For detailed mapping of rivers and streams with suction dredge mining or endangered fish habitat click here.
Sep17

Suction Dredging…Sucks

By Bob Ferris
 
My access point to my career in the conservation field came originally from fish.  I caught my first trout on the Eel River in northern California while my family was on their way to visit the 1962 World’s Fair in Seattle.  As we were on our way north, my mother grudgingly allowed me to fish for 15 minutes—no more.  And on my premier cast with my older sister’s telescoping metal pole and an ancient JC Higgins reel, I felt that first electronic jolt that changed my life.  (Yes, this was a salmon egg catch, but I did not know any better at the time.)
 
That memory is golden to me and the thought of anyone taking any action that would rob someone of a similar moment rankles me no end.  That’s why the notion of some yahoo sticking a 4”-6” inch motor-driven suction hose into the hard bottom or gravel of a trout or salmon bearing stream and muddying the water literally makes me just a little angry.  And that ire only rises a little higher when I learn that these “modern 49ers” seeking flakes of gold in the silt they are spraying around are being egged on and legislatively supported by some modern day equivalent of snake oil salesmen hitting the KA-CHING button with each $8900 suction dredge they sell.  
 
It’s an old game where the “pick and pan” salespeople make the real money preying on the suggestible and greedy.  And part of the pitch seems to be that mucking up rivers flowing through public lands is an honest-to-goodness, Don’t-Trend-On-Me, All-American right.  Poppycock!  Suction dredging sucks and the sooner we all gravitate to that point of view, the better for all concerned.  (Okay so the dredge dealers will not be happy, but I can live with that quite comfortably, Thank You.)
 
Doing the “gold fever” math: Proven placer claims yield in the vicinity of 0.025 ounces per yard of material processed or roughly $45 per yard.  Recreational suction dredgers can move up to 25 cubic yards per year before being classified as commercial operations.  So if they are lucky and gold prices hold they can gross $1125 annually in Oregon.  When the cost of the machine and gear as well as other costs such as permitting, trailer registration, gas, and maintenance are factored in it becomes crystal clear that the “gold strike” here is for the equipment sellers rather than these hopefully prospectors.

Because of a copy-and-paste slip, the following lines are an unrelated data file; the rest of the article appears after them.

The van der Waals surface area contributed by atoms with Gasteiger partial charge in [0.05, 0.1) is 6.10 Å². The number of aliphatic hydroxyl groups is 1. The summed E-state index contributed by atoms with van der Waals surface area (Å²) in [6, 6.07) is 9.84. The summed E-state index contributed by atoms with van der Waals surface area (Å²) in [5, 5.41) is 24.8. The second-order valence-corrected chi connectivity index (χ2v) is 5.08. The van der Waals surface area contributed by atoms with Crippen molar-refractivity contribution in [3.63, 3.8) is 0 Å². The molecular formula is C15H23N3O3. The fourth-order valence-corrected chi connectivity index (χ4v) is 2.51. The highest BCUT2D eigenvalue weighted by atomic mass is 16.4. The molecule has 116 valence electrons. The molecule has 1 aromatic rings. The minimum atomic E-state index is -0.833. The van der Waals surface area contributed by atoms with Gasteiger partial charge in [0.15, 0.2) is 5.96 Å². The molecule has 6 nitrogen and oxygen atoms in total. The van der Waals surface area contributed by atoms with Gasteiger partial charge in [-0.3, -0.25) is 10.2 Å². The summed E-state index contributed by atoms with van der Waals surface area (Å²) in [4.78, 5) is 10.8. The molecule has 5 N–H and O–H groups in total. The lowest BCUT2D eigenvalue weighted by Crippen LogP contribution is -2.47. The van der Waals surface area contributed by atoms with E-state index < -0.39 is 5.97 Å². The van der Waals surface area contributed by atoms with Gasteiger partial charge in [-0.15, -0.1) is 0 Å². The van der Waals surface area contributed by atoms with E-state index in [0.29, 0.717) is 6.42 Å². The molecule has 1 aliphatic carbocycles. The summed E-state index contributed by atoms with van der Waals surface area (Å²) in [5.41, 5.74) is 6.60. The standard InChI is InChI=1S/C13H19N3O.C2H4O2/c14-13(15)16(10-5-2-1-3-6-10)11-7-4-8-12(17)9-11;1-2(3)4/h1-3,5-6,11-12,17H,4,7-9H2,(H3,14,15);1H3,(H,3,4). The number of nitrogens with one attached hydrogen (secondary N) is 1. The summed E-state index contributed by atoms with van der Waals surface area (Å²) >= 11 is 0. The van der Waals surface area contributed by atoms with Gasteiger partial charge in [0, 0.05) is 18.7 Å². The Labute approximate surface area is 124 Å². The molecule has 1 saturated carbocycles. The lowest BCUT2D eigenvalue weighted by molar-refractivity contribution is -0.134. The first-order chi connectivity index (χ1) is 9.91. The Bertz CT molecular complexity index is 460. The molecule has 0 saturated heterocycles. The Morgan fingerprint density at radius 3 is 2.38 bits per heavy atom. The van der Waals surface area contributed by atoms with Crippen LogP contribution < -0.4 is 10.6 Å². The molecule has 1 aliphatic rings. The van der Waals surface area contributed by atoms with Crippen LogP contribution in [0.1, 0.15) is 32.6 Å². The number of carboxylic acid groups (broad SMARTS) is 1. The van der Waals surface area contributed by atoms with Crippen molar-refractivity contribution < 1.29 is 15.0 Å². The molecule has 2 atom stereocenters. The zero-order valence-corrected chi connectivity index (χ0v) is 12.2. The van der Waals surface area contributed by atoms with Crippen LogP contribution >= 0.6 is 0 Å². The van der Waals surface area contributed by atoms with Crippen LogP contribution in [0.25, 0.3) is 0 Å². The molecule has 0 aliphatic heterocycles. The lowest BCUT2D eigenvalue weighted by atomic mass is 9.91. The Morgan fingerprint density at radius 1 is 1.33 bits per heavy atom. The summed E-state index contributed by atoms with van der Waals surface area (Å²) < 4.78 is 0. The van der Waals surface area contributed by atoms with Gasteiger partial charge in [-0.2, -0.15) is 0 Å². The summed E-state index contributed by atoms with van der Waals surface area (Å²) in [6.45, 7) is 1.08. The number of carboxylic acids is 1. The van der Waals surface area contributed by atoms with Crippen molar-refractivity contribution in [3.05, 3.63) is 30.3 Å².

Suction dredging is not a “right” nor is mucking up the water for the rest of us—particularly in streams and rivers that run though public lands or hold imperiled species such as Coho and Chinook salmon or bull trout.  We and many others who have worked hard to clean up and protect waterways throughout Cascadia see only one solution to this issue:  An all-out ban on suction dredging in the salmon-bearing water systems of Cascadia.  The practice is banned in California and restricted in Washington, Oregon, Alaska, and Idaho.  We think it is high time that all of us who would like to see the return of vibrant salmon and steelhead speak up on this issue with one voice.  
 
Please check out our suction dredging and high banking page, sign our petition to the governors of Oregon, Washington, Alaska, and Idaho, and pass this all along to others 
 
Jul30

Let’s Talk of Wolves and Cattle but Please Include Elk, Deer, Fish, and Birds Too.